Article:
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Stability of Nuclei
 
This simulation is designed for the study of nuclear binding energy and the notion of mass defect. The concept of dependence of the number of neutrons on number of protons in a stable nucleus, as well as dependence of binding energy per nucleon on the element?s mass number are represented graphically. Pick the number of neutrons and protons to build a stable nucleus, and determine the binding energy per nucleon.

Atomic nuclei consist of protons and neutrons. The number of protons Z is equal to the element?s number in the periodic table of the elements. The number N designates the total number of neutrons in the atomic nucleus. The total number of protons and neutrons
A = Z + N
is called the atomic mass number.
The nuclei with the same number of protons but a different number of neutrons are known as isotopes of the same element. The general format for an element X with the mass number A and the number of protons Z is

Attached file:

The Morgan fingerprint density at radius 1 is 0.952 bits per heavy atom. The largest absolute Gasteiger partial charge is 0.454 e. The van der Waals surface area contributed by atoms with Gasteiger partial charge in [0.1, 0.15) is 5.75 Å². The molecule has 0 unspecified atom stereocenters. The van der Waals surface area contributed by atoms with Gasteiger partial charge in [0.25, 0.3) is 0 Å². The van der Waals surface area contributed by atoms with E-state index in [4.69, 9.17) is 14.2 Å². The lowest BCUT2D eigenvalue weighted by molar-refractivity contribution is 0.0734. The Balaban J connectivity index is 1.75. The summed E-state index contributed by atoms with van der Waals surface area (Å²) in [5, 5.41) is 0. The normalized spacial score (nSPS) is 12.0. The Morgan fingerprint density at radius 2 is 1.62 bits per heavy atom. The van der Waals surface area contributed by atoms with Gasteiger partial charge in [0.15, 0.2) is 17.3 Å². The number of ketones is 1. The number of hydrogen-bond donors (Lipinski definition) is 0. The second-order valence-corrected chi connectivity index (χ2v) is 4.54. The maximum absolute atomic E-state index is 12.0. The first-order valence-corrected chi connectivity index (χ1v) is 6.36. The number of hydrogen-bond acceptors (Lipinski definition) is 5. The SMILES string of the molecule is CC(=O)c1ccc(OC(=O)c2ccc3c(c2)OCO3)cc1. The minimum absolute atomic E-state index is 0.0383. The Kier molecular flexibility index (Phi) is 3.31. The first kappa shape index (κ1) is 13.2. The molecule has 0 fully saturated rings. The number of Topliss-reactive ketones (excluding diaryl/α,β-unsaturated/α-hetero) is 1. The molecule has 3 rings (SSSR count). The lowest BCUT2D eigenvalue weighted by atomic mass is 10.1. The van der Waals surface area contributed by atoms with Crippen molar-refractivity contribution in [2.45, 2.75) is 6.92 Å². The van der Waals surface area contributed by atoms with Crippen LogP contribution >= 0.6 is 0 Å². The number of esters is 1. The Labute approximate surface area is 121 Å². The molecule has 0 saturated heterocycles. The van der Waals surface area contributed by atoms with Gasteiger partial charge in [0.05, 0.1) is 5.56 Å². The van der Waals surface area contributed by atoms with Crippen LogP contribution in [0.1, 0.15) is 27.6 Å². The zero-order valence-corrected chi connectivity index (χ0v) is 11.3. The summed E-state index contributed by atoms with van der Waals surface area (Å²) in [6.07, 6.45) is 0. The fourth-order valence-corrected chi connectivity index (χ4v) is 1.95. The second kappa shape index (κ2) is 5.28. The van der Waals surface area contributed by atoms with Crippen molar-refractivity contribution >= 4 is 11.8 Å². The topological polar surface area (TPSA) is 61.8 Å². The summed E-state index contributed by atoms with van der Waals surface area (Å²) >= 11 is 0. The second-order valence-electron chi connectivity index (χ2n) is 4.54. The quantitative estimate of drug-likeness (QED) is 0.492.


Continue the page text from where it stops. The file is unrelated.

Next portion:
AZX, or ZXA.
The forces that hold protons and neutrons together are called the nuclear forces. A very important concept in nuclear physics is the concept of binding energy. Binding energy equals to the energy that is required for total fission of the nucleus into separate particles. The binding energy is determined on the basis of a relationship between mass and energy, as postulated by Einstein:
E = mc2.
Exact measurements of nuclear masses show that the total mass of a nucleus M is always less than the total mass of its constituent parts. The quantity
ΔM = Zmp + Nmn - M
is called the mass defect. The binding energy equals
ΔEB = ΔMc2
where c is the speed of light.
The ratio of the binding energy ΔEB of a nucleus to the number of nucleons A is called the binding energy per nucleon:
EB = ΔEB/A (MeV/nucleon) .
Binding energy per nucleon varies for different nuclei. The dependency of EB as a function of the mass number A is investigated experimentally for all stable nuclides. Except for the lightest nuclides, binding energies per nucleon are about 8 (MeV/nucleon) . This is almost a million times larger than the ionization energy of the hydrogen atom.
The nuclei of stable isotopes form only with a definite relationship between the numbers of protons and neutrons. The dots representing stable isotopes on the plane (N, Z) are grouped within the limits of a thin band. For light nuclei, the number of neutrons is approximately equal to the number of protons, but as the mass increases, increase in N outstrips the increase in Z.
 
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